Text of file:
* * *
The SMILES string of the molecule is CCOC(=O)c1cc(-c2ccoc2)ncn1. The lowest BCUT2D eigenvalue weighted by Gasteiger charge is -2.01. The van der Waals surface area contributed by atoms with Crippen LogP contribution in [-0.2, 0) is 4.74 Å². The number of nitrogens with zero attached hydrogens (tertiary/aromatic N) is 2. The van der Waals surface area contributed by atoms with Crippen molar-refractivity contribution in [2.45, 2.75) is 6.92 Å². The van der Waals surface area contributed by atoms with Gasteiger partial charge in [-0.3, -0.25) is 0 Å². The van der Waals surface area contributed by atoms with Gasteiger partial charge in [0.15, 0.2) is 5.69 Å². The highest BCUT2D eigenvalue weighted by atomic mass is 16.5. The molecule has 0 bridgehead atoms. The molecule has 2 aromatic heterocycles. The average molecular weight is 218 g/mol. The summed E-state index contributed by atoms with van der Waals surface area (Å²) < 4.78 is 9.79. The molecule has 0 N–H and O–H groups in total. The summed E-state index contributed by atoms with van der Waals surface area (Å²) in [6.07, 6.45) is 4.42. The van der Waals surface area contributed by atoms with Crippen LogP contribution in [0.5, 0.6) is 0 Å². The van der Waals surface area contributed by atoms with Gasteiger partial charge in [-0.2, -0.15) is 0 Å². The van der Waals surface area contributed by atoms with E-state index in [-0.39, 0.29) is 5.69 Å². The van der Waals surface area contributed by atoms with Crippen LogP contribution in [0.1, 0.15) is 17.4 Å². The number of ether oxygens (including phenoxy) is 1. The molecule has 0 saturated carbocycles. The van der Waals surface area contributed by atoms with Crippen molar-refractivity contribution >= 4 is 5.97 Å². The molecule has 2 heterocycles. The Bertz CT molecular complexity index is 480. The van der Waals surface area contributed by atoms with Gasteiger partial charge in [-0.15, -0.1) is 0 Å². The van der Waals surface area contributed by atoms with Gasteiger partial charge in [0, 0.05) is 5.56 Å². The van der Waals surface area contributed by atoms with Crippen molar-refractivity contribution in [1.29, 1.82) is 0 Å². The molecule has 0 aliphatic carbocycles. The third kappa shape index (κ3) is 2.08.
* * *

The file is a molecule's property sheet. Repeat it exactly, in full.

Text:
The SMILES string of the molecule is CCOC(=O)c1cc(-c2ccoc2)ncn1. The lowest BCUT2D eigenvalue weighted by Gasteiger charge is -2.01. The van der Waals surface area contributed by atoms with Crippen LogP contribution in [-0.2, 0) is 4.74 Å². The number of nitrogens with zero attached hydrogens (tertiary/aromatic N) is 2. The van der Waals surface area contributed by atoms with Crippen molar-refractivity contribution in [2.45, 2.75) is 6.92 Å². The van der Waals surface area contributed by atoms with Gasteiger partial charge in [-0.3, -0.25) is 0 Å². The van der Waals surface area contributed by atoms with Gasteiger partial charge in [0.15, 0.2) is 5.69 Å². The highest BCUT2D eigenvalue weighted by atomic mass is 16.5. The molecule has 0 bridgehead atoms. The molecule has 2 aromatic heterocycles. The average molecular weight is 218 g/mol. The summed E-state index contributed by atoms with van der Waals surface area (Å²) < 4.78 is 9.79. The molecule has 0 N–H and O–H groups in total. The summed E-state index contributed by atoms with van der Waals surface area (Å²) in [6.07, 6.45) is 4.42. The van der Waals surface area contributed by atoms with Crippen LogP contribution in [0.5, 0.6) is 0 Å². The van der Waals surface area contributed by atoms with Gasteiger partial charge in [-0.2, -0.15) is 0 Å². The van der Waals surface area contributed by atoms with E-state index in [-0.39, 0.29) is 5.69 Å². The van der Waals surface area contributed by atoms with Crippen LogP contribution in [0.1, 0.15) is 17.4 Å². The number of ether oxygens (including phenoxy) is 1. The molecule has 0 saturated carbocycles. The van der Waals surface area contributed by atoms with Crippen molar-refractivity contribution >= 4 is 5.97 Å². The molecule has 2 heterocycles. The Bertz CT molecular complexity index is 480. The van der Waals surface area contributed by atoms with Gasteiger partial charge in [-0.15, -0.1) is 0 Å². The van der Waals surface area contributed by atoms with Gasteiger partial charge in [0, 0.05) is 5.56 Å². The van der Waals surface area contributed by atoms with Crippen molar-refractivity contribution in [1.29, 1.82) is 0 Å². The molecule has 0 aliphatic carbocycles. The third kappa shape index (κ3) is 2.08.